The National, Monday 3rd June 2013
By ELLEN TIAMU
ABOUT 260 out 1,000 striking workers at the Ramu Agri Industries Ltd’s (RAIL) palm oil estate at Gusap, Madang, have been sacked following a week-long protest.
The worker’s union has washed its hands off the workers saying the union executives were unaware of the strike action and the management had answered to a petition.
The sacked workers had the locks to their homes changed and said they would not budge.
They claimed the company had been selective in sacking only 260 out of some 1,000 striking workers.
RAIL is a subsidiary of New Britain Palm Oil Ltd, the country’s largest agricultural company that owns 12 palm oil mills.
The workers went on strike last Monday, the second this year, complaining about poor pay and unfavourable work conditions.
According Ramu Agri National Workers Union president Jeffrey Gundi, the failure by workers to return to work last Thursday left the company with no alternative but to carry out the mass sacking.
Gundi said the company’s general manager met with the disgruntled workers on Wednesday and urged them to return to work while their grievances were being looked into.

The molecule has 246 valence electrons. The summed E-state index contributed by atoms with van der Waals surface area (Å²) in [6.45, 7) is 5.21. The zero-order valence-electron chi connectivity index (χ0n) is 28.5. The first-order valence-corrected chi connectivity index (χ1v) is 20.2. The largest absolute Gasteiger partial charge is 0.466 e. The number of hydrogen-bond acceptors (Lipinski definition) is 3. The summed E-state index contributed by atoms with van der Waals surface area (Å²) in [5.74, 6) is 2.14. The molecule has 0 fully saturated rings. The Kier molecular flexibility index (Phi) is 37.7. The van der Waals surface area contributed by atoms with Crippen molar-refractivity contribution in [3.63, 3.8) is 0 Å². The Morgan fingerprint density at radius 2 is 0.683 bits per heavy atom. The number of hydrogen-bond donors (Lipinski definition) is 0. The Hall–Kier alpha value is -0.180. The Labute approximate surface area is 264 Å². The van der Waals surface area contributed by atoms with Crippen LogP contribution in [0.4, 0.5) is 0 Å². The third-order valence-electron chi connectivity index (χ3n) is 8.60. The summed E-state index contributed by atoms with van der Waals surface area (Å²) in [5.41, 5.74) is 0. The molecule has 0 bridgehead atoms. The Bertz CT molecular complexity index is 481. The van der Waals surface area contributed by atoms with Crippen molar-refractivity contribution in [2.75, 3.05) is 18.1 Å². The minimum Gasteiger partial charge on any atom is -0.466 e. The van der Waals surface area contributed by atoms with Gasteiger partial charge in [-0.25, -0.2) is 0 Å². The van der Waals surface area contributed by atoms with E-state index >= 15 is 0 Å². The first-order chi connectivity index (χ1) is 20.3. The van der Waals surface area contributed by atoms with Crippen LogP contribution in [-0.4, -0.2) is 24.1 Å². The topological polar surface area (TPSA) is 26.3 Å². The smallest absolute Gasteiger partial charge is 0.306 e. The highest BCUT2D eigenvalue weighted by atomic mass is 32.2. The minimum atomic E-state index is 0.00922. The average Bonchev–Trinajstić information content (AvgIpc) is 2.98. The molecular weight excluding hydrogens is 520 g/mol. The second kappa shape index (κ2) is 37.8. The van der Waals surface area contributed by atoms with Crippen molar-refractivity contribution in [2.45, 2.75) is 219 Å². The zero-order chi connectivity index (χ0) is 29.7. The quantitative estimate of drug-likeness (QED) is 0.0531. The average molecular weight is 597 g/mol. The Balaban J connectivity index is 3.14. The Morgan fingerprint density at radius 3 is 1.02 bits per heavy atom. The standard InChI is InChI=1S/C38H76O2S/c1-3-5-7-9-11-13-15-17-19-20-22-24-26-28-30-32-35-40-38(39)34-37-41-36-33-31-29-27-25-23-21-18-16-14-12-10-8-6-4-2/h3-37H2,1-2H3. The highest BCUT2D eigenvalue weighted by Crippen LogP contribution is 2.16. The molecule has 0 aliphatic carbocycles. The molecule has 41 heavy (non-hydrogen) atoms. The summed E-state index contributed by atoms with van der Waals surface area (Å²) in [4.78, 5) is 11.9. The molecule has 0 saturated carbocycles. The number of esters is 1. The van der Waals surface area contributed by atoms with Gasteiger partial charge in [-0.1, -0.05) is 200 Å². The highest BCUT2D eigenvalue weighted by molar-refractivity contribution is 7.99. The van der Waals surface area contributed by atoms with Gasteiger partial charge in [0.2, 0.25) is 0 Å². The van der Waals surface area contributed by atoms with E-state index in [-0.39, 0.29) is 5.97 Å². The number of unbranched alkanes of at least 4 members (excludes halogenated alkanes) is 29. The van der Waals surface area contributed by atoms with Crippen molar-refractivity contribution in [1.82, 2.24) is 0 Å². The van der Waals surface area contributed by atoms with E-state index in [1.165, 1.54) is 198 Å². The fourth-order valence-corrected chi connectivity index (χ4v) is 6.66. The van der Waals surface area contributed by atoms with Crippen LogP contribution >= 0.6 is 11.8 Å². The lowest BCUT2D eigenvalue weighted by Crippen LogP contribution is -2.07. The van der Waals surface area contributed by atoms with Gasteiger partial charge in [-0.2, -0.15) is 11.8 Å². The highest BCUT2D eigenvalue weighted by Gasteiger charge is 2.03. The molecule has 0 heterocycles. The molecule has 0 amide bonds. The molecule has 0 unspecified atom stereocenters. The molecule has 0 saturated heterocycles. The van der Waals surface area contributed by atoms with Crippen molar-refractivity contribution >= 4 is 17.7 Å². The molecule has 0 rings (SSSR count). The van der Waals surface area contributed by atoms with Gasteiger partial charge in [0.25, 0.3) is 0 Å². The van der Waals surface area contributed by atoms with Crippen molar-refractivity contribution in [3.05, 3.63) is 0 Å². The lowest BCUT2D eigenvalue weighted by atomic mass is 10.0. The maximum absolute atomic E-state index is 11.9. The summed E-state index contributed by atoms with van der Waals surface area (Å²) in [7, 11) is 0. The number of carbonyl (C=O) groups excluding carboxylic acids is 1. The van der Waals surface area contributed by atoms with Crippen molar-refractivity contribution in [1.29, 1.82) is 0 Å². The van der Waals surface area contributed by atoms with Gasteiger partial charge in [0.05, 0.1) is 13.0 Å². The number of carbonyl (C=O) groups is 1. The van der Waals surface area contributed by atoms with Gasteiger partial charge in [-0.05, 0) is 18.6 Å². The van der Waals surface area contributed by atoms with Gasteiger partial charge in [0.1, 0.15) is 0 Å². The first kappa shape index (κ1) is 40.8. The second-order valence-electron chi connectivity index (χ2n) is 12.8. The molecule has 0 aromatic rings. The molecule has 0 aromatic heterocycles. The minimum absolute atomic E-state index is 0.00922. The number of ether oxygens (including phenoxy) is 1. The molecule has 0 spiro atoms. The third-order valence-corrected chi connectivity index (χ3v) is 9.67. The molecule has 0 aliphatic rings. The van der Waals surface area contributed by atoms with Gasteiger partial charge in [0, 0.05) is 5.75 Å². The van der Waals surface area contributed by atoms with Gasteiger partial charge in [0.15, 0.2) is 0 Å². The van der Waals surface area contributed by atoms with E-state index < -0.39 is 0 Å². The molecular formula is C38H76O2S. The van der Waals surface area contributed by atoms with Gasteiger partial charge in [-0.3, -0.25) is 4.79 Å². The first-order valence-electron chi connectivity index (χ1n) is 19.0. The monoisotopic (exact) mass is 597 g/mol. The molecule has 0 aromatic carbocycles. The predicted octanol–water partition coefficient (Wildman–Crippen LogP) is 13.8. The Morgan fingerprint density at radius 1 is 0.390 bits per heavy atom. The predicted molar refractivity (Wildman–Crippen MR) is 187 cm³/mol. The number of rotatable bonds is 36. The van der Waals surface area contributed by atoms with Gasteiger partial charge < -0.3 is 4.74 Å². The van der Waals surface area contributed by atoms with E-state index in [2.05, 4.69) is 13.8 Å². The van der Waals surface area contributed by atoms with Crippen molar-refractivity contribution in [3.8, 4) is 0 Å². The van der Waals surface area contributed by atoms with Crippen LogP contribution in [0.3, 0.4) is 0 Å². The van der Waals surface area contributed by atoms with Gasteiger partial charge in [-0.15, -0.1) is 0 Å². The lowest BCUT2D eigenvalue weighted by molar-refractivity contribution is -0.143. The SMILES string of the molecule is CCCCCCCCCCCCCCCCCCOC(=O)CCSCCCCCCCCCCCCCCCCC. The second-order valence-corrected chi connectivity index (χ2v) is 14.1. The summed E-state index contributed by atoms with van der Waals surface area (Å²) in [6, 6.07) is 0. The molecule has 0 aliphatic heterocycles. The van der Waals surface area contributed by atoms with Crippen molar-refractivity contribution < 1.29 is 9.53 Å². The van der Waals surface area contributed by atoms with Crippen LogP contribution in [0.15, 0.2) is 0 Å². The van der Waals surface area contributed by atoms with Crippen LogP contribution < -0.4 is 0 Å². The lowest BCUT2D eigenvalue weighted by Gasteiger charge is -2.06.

Spokesman Jonah Gigmai said in Gusap last Saturday the vast oil palm estate was becoming a lot of work with most of the field maturing.
He said workers were unable to meet required their daily and weekly targets, especially during the high crop season.
He said the failure by workers to meet their targets had forced the company to reduce their fortnightly allowances.
As well, as harvesting a required number of palms daily and taking them in wheel barrows to designated pick-up spots, harvesters were also required to cut the fronds on which the bunches were resting and take care of the rubbish.
Gigmai said some bunches from mature trees were 40kg to 50kg in weight.
When they returned to the same field to complete their work next morning, the B2 rate was applied which meant rate of payment decreased, he said.
Gigmai said most of them did not understand the collective bargain agreement (CBA) as it had not been explained to them.
He said terminations were done under the CBA, which stated that workers who were absent for four consecutive days were automatically terminated.
Gigmai said hundreds of workers at Ramu Agri’s Dumpu and Surinam estates also stopped work.
He added that locks to the houses of those terminated were changed last Friday and workers and their families forced to remove their belongings to await repatriation to their provinces of origin.
Passenger trucks hired by the company were on standby to take people from the Highlands provinces, Madang and Morobe back to their towns.
Many of the terminated workers defied the instruction to leave, saying all employees were involved in the protest and it was unfair that some were dismissed while others were allowed to continue.
When The National visited Division One compound last Saturday afternoon, there was a heavy police presence.